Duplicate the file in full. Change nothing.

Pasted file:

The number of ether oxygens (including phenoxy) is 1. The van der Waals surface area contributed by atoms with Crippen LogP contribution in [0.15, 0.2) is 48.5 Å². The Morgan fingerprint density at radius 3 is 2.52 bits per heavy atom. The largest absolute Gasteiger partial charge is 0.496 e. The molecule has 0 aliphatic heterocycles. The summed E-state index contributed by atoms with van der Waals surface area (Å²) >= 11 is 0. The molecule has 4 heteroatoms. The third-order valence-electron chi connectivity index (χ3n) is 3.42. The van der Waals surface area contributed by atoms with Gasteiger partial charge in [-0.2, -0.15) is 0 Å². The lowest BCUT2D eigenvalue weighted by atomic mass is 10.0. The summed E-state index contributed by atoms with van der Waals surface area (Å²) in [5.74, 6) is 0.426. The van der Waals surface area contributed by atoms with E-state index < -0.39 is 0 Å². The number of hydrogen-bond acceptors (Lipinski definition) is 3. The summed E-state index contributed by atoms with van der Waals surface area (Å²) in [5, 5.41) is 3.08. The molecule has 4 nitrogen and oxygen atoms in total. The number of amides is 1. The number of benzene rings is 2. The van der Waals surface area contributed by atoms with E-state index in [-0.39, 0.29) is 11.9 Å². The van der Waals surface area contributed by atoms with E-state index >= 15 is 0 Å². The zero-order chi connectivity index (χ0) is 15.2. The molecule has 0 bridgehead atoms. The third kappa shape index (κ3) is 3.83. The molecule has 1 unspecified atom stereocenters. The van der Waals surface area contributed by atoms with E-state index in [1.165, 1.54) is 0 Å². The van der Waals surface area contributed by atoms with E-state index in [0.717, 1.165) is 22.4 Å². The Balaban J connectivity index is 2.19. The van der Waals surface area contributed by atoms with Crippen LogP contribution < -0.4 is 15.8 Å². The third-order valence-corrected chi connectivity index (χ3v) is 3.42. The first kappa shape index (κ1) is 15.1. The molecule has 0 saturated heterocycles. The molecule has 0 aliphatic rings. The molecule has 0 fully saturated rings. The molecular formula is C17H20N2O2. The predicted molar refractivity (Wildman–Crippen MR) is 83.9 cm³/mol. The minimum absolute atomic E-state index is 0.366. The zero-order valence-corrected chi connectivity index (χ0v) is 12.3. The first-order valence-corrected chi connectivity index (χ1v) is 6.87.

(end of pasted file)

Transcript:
The number of ether oxygens (including phenoxy) is 1. The van der Waals surface area contributed by atoms with Crippen LogP contribution in [0.15, 0.2) is 48.5 Å². The Morgan fingerprint density at radius 3 is 2.52 bits per heavy atom. The largest absolute Gasteiger partial charge is 0.496 e. The molecule has 0 aliphatic heterocycles. The summed E-state index contributed by atoms with van der Waals surface area (Å²) >= 11 is 0. The molecule has 4 heteroatoms. The third-order valence-electron chi connectivity index (χ3n) is 3.42. The van der Waals surface area contributed by atoms with Gasteiger partial charge in [-0.2, -0.15) is 0 Å². The lowest BCUT2D eigenvalue weighted by atomic mass is 10.0. The summed E-state index contributed by atoms with van der Waals surface area (Å²) in [5.74, 6) is 0.426. The van der Waals surface area contributed by atoms with E-state index < -0.39 is 0 Å². The number of hydrogen-bond acceptors (Lipinski definition) is 3. The summed E-state index contributed by atoms with van der Waals surface area (Å²) in [5, 5.41) is 3.08. The molecule has 4 nitrogen and oxygen atoms in total. The number of amides is 1. The number of benzene rings is 2. The van der Waals surface area contributed by atoms with E-state index in [-0.39, 0.29) is 11.9 Å². The van der Waals surface area contributed by atoms with E-state index >= 15 is 0 Å². The zero-order chi connectivity index (χ0) is 15.2. The molecule has 0 bridgehead atoms. The third kappa shape index (κ3) is 3.83. The molecule has 1 unspecified atom stereocenters. The van der Waals surface area contributed by atoms with E-state index in [1.165, 1.54) is 0 Å². The van der Waals surface area contributed by atoms with E-state index in [0.717, 1.165) is 22.4 Å². The Balaban J connectivity index is 2.19. The van der Waals surface area contributed by atoms with Crippen LogP contribution < -0.4 is 15.8 Å². The third-order valence-corrected chi connectivity index (χ3v) is 3.42. The first kappa shape index (κ1) is 15.1. The molecule has 0 saturated heterocycles. The molecule has 0 aliphatic rings. The molecule has 0 fully saturated rings. The molecular formula is C17H20N2O2. The predicted molar refractivity (Wildman–Crippen MR) is 83.9 cm³/mol. The minimum absolute atomic E-state index is 0.366. The zero-order valence-corrected chi connectivity index (χ0v) is 12.3. The first-order valence-corrected chi connectivity index (χ1v) is 6.87.